This week's roundup of interesting reads isn't necessarily something you'd print out and bring to the beach for a lazy summer vacation. But these nuggets are what we found as we searched and surfed in search of news from the world of government technology. Herewith, our takeaways:

LOOK INLAND FOR TECH ECOSYSTEM: “Want to see California on the rise? Look inland,” says the headline in the UC Riverside News website. The story explains: “Stretching from Riverside and San Bernardino counties through the Central Valley and up to Sacramento, Inland California is experiencing rapid population and economic growth. Its more than 11 million residents account for nearly 30 percent of the state’s population — a portion also larger than the populations of 43 states.” And now a group, Inland California Rising, wants to bring the overlooked region its due: its business, government, higher education, nonprofits, philanthropy — and technology. One element of the effort is the Inland Empire Innovation Ecosystem, through which the university will work with nonprofits and others to devise strategies for driving further investment in the region’s biotech, clean tech and IT sectors. The details are here.

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WHY CISOs LOVE THEIR JOBS: Being a chief information security officer (CISO) is a job that’s often fraught with risk and, well, insecurity. The average tenure for a CISO is about half that of a chief information officer (CIO) — about 2.5 years for a CISO and 4.3 for a CIO. When a security breach occurs, it’s often the CISO who takes the fall. With all this risk and exposure, why are CISO jobs so highly valued and coveted? Gary Hayslip, a veteran CISO who’s a member of the Forbes Technology Council and the San Diego CISO Roundtable, among other affiliations, notes that there are five good reasons why CISOs love their jobs.

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LEAST FLASHY, MOST IMPORTANT: Working from a premise that data is “the heart and soul of a smart city,” a commentary explains that data centers are “the least flashy, most important element of a functional smart city.” But, says the commentary in smartcitiesdive.com, “making the most of smart city technologies is about more than just collecting the right information; it depends on putting this data to good use — and doing so in the most efficient way possible. … While traditional centralized data centers will still be an important part of any smart city’s digital computing infrastructure, smaller decentralized data centers spread across an entire urban area will be an essential supplement to a smart city’s processing power.”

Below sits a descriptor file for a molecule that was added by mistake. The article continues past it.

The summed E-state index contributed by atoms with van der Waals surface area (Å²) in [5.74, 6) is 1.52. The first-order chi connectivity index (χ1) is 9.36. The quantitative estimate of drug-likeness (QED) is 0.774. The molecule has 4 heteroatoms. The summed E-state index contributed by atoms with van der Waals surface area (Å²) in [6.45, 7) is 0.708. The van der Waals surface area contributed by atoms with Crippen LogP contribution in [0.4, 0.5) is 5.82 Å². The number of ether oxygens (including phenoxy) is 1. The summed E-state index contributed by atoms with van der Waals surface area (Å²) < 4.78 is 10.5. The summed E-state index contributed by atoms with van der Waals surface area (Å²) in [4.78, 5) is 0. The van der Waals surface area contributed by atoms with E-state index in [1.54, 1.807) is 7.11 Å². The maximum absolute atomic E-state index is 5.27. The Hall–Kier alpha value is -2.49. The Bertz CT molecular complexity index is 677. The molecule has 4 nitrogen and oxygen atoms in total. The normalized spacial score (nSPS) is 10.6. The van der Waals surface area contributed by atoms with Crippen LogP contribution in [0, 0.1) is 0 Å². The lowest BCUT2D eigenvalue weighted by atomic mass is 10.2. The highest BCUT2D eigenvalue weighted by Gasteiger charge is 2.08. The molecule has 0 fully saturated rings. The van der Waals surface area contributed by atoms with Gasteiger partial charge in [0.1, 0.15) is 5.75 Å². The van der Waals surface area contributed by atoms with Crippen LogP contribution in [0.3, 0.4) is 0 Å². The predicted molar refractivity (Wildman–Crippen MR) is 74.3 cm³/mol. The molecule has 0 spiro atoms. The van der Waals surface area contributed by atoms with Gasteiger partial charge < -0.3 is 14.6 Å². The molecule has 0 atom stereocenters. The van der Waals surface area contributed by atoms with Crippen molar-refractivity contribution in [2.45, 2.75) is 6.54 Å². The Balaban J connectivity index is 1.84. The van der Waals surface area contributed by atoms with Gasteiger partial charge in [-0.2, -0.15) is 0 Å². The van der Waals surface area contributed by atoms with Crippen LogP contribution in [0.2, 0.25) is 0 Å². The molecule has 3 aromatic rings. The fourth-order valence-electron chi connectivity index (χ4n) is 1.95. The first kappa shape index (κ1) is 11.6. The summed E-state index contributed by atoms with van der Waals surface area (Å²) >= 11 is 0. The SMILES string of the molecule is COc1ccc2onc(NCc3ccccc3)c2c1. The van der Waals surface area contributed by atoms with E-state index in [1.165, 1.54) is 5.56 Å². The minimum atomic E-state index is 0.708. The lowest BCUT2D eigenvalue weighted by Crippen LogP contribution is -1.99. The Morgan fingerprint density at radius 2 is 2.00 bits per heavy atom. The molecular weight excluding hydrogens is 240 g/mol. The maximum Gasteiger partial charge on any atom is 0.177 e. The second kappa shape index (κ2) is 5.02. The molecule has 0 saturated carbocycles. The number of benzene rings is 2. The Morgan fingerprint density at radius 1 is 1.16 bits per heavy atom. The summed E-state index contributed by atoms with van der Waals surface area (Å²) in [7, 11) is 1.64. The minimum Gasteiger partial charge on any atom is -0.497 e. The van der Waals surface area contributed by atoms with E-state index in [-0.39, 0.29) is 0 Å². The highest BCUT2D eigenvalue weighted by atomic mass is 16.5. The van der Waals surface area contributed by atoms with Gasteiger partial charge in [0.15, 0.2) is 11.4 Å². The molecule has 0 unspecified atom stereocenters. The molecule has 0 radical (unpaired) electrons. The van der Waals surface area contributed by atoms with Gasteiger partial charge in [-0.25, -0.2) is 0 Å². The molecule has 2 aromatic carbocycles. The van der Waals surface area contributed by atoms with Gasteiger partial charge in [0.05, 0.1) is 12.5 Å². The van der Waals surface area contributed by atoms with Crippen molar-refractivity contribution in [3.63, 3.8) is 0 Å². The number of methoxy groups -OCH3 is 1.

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LOFTY FINISH FOR FOUNDER: Pondera Solutions founder and CEO Jon Coss has learned that he wasn’t selected as the Entrepreneur of the Year by EY. Coss was a finalist in the awards contest — a huge feat in itself, given the historically stiff competition, which “recognizes entrepreneurs and leaders of high-growth companies who excel in areas such as entrepreneurial leadership, innovation, and personal commitment to their businesses and communities.” Indeed, previous award winners form the Northern California Region include James Park with Fitbit, Reid Hoffman and Jeff Weiner with LinkedIn Corp., Eric Wu with Opendoor, and Jessica Herrin with Stella & Dot. Coss was quick to share credit with his Pondera team for his nomination and ascension to the finals. “I am delighted to be named a semi-finalist for this this award,” Coss said when he made it to the semi-finals. “Being recognized for innovation in a region that includes Silicon Valley is a testament to the creativity, hard work, and dedication to the mission of all Pondera employees.” Coss, who’s active in philanthropy, founded Pondera as a start-up that targeted waste, fraud and abuse of government, and his company recently added private health care to its portfolio of clients. Here’s a video interview with Coss.